Career Talks:

Host short talks or Q&A sessions with professionals from different departments to showcase the diversity of roles within the industry.

Indeed offers their views and insights in this recent short article.


Breaking Stereotypes in a Male-Dominated Sector


Addressing gender stereotypes is crucial for creating an inclusive environment. This recent LinkedIn article by Dana Kirchmar highlights the critical role of male sponsorship in the aerospace and aviation sectors. Employers and employees can take practical steps:


Visibility of Role Models:

Highlight successful women and underrepresented groups within the industry through internal communications and panels and encourage them to work with those supporting the next generation.


Work with schools and higher educational institutions:

We’re aware that women are more inclined to pursue careers in the space sector when influenced during their school years or by a teacher (30% vs. 21%), or through programs like Space School UK (7% vs. 3%). Additionally, they’re more likely to have received private education (19% vs. 15%) (Data from the Space Skills Alliance 2020 Space Census). Therefore, the more effort we invest in educating and informing those who teach the next generation, the better.


Parents in the industry should:

  • Encourage Exploration: It’s obvious right?! Supporting children’s interests in STEM (Science, Technology, Engineering, and Mathematics) from an early age encourages their enthusiasm.
  • Share Experiences: Discuss their work, challenges, and achievements openly with their children to spark interest and demonstrate the possibilities within the sector.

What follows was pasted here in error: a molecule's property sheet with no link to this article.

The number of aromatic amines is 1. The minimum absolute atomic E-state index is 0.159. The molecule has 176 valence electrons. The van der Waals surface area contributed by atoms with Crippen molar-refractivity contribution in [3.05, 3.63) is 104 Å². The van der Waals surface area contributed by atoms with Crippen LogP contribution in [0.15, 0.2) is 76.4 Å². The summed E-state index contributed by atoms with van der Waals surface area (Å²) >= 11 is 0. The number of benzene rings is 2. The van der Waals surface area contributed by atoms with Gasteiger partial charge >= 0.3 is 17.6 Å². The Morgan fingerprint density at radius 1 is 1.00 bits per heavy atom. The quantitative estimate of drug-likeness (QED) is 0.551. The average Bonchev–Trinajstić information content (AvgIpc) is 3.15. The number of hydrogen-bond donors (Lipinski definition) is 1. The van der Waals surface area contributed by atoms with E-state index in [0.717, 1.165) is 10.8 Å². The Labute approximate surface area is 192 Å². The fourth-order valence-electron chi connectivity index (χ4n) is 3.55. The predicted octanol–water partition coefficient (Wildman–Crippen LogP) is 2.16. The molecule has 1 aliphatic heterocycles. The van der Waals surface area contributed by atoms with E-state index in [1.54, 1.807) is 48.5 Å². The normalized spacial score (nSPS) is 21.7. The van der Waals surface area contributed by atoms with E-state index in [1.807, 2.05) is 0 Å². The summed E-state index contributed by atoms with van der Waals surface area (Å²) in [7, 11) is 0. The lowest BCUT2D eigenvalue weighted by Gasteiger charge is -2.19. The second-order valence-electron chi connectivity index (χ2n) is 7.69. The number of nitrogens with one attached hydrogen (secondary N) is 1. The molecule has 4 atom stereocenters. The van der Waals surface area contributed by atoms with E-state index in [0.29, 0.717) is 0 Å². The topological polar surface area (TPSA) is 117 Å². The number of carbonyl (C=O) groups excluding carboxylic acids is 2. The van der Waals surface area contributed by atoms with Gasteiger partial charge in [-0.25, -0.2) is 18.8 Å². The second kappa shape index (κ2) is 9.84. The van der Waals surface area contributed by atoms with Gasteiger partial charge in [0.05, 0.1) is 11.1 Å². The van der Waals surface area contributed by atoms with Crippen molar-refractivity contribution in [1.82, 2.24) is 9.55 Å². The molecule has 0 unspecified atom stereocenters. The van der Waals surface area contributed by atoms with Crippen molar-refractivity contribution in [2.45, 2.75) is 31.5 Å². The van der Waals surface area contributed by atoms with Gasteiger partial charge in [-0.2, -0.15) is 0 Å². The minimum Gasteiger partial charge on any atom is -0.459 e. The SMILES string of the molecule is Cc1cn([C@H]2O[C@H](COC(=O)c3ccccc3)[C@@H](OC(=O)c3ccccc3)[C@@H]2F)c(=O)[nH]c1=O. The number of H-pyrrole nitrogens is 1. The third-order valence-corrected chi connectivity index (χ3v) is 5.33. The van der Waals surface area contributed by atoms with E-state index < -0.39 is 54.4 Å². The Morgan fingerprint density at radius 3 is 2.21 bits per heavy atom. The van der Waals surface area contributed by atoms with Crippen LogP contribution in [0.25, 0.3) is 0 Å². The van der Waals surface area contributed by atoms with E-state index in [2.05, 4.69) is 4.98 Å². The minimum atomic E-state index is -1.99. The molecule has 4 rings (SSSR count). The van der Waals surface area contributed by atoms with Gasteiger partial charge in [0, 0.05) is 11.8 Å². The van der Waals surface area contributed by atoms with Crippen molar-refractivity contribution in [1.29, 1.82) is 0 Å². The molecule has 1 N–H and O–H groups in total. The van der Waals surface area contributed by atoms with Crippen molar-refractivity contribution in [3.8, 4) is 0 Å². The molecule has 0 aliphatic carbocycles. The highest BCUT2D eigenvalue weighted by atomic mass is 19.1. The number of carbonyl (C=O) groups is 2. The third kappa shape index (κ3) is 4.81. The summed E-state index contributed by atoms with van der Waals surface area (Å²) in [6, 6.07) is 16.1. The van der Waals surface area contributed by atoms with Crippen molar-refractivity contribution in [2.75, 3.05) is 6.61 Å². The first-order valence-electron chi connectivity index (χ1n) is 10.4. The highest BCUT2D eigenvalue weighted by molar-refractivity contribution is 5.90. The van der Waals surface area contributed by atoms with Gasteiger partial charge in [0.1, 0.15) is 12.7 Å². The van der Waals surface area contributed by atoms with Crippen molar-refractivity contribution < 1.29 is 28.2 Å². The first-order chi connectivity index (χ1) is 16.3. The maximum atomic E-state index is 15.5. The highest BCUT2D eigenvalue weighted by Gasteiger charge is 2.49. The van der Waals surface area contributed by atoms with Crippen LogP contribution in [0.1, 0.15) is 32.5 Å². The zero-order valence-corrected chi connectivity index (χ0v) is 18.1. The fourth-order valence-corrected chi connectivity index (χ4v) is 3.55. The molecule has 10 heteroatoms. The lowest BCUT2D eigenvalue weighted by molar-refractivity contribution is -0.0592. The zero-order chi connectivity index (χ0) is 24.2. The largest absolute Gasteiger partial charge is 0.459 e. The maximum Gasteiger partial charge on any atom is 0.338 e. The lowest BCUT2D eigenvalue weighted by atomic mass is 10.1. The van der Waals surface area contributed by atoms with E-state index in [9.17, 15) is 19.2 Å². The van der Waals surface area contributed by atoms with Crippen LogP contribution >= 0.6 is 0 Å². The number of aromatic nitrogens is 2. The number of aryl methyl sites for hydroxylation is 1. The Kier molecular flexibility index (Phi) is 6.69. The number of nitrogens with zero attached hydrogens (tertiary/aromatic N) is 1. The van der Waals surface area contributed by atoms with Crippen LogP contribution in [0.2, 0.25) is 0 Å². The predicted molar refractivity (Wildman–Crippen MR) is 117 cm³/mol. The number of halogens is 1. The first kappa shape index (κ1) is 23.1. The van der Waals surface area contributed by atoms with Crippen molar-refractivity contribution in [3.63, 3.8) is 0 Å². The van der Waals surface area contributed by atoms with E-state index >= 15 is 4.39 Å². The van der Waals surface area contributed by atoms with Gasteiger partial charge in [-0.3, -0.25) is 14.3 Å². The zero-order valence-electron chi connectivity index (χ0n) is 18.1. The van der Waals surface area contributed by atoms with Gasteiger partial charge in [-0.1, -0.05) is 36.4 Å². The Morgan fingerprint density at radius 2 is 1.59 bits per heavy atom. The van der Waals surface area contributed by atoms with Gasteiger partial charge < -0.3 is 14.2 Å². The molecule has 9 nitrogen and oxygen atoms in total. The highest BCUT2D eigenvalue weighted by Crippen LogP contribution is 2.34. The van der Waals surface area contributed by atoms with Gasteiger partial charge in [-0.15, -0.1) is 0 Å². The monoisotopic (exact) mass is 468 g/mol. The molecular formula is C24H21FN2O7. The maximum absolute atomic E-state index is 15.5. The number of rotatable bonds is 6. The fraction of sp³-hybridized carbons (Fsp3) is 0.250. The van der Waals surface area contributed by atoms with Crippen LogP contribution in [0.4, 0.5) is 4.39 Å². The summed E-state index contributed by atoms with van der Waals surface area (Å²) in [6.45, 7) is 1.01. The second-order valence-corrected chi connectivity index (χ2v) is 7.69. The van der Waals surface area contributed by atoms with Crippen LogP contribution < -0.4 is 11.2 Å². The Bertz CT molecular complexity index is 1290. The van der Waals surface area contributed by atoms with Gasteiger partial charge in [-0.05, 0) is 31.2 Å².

Overcoming Remote Work Challenges


While remote work offers flexibility, it can also present challenges in learning and integrating into the working world.


Virtual Integration Programs:

If you don’t or can’t implement in-person induction programs, then designing onboarding and integration programs that help new employees connect with their teams and understand the company culture is crucial – particularly important for those entering their first job with little working life experience.


Regular Check-Ins and Feedback:

Implement regular virtual check-ins and feedback sessions to ensure that remote employees feel supported and engaged. Get employers 1 year into their careers to host these sessions for new joiners; you may find they speak more candidly.


Create opportunities for them to connect:

Until now, opportunities for connection have primarily revolved around traditional educational settings like school, college, or university, where students are placed in classes or working groups. Alternatively, they may connect through various social channels, albeit more for social engagement with content rather than forming valuable professional networks. Therefore, it’s crucial to devise methods ensuring they have exposure not only to peers but also to individuals who can provide guidance and influence. This presents an excellent opportunity for reverse mentoring as well!


By taking these actions, employers and employees in the space, aerospace, defence, and satcom sectors can support the next generation in transitioning into the workforce, breaking stereotypes, and building a more inclusive and dynamic industry.


If you’d like support or are interested to know more, please reach out to Jules Hyam. We’d love the opportunity to discuss how these initiatives can be brought to life in your organisation.